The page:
Trea Turner
(Rich Schultz/Getty Images)

Coming off a World Series Championship, players generally regress. Not Trea Turner. He continues to lead the National League with unreal statistics even as the Nationals continue to struggle. 

Turner leads all of Major League Baseball in batting average (.362), hits (59), and on-base percentage (.417).  In the National League, he is second to Fernando Tatís Jr. in home runs (9), slugging (.626), on-base percentage (1.039), total bases (102), and a vital stat nowadays, wins above replacement (1.9).

Could Trea Turner Make History?

It has been 85 years since a shortstop hit better than .350, with Arky Vaughn hitting .385 in 1935. Turner also happens to lead the majors in the decidedly new-school-weighted runs above average entering Tuesday.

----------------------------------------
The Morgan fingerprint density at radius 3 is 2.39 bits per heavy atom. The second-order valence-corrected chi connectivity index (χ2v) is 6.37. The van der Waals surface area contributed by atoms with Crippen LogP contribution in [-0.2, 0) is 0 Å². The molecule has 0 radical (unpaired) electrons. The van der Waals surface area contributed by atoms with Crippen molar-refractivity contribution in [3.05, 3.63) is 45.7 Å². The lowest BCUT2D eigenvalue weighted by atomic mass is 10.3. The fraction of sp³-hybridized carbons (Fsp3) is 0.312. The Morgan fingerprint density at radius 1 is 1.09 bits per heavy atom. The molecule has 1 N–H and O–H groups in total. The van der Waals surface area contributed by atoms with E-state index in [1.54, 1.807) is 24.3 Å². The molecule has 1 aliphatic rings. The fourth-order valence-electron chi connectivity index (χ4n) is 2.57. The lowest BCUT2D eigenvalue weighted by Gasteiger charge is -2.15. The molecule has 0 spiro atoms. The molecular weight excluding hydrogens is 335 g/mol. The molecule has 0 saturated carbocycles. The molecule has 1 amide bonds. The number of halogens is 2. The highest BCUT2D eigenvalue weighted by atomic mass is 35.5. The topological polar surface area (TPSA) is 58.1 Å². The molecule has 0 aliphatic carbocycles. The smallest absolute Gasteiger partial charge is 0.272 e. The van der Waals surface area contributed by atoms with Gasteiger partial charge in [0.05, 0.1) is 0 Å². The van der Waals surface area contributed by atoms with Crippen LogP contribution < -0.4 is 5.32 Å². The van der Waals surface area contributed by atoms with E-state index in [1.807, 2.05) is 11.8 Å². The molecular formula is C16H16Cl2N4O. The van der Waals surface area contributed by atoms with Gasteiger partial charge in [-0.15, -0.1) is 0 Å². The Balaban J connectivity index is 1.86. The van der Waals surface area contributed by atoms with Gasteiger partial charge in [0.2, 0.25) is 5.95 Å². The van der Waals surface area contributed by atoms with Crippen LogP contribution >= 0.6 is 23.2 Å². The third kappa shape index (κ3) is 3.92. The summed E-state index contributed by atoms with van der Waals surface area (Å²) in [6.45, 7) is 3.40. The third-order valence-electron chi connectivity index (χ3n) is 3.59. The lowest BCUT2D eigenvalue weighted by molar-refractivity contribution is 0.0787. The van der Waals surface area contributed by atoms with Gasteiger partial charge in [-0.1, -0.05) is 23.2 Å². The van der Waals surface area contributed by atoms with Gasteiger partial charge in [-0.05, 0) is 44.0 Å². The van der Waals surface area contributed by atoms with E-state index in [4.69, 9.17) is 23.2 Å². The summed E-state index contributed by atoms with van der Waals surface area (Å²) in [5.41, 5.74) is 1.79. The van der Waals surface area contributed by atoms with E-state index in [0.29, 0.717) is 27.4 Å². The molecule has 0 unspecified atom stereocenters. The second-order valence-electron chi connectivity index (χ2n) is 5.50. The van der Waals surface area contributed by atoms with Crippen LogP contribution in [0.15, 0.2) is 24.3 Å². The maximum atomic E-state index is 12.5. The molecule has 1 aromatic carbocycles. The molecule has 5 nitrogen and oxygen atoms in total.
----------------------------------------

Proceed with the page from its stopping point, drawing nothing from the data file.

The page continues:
With the loss of Anthony Rendon over the off-season, former Atlanta Braves pitcher and Hall of Famer John Smoltz told the Nationals Talk podcast in the preseason:

“I think he (Trea Turner) will be in the MVP conversation for years to come.”

Smoltz told the Nationals Talk Podcast

Talk about a bold prediction, just six years ago; shortstop was the worst-hitting position on the diamond–for a fifth straight year.

Through his age-27 season, Trea Turner has 72 homers, 164 steals, and an OPS of .833, equaling that of only Mike Trout for active players.  Only seven others 1900 have recorded equal or higher: Hanley Ramírez, Carlos Beltrán, Alex Rodríguez, Barry Bonds, Eric Davis, Darryl Strawberry, and Bobby Bonds. Of this list, only Darryl Strawberry won a world series ring before their 27th birthday. 

Having to step up to a leadership role as the longest-tenured Nationals position player, with Ryan Zimmerman opting out of playing this year, Turner has excelled.  While Turner is having an elite season putting up ridiculous numbers, the 15–25 Nationals likely will extend the record drought without a repeat World Series champion to 20 years.